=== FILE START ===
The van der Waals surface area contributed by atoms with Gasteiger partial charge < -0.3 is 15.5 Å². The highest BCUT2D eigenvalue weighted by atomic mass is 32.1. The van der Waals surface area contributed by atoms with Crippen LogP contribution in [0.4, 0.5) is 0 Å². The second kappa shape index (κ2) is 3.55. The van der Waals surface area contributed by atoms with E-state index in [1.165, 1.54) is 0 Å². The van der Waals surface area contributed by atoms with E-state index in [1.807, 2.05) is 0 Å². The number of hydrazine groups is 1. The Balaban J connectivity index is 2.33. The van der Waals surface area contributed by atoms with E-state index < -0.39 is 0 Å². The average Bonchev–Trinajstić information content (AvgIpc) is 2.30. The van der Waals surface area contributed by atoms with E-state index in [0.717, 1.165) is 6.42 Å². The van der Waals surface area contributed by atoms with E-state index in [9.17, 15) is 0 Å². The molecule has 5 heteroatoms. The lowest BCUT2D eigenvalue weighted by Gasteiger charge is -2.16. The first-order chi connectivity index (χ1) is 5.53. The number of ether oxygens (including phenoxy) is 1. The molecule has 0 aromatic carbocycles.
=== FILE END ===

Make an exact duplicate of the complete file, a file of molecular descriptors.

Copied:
The van der Waals surface area contributed by atoms with Gasteiger partial charge < -0.3 is 15.5 Å². The highest BCUT2D eigenvalue weighted by atomic mass is 32.1. The van der Waals surface area contributed by atoms with Crippen LogP contribution in [0.4, 0.5) is 0 Å². The second kappa shape index (κ2) is 3.55. The van der Waals surface area contributed by atoms with E-state index in [1.165, 1.54) is 0 Å². The van der Waals surface area contributed by atoms with E-state index in [1.807, 2.05) is 0 Å². The number of hydrazine groups is 1. The Balaban J connectivity index is 2.33. The van der Waals surface area contributed by atoms with E-state index < -0.39 is 0 Å². The average Bonchev–Trinajstić information content (AvgIpc) is 2.30. The van der Waals surface area contributed by atoms with E-state index in [0.717, 1.165) is 6.42 Å². The van der Waals surface area contributed by atoms with E-state index in [9.17, 15) is 0 Å². The molecule has 5 heteroatoms. The lowest BCUT2D eigenvalue weighted by Gasteiger charge is -2.16. The first-order chi connectivity index (χ1) is 5.53. The number of ether oxygens (including phenoxy) is 1. The molecule has 0 aromatic carbocycles.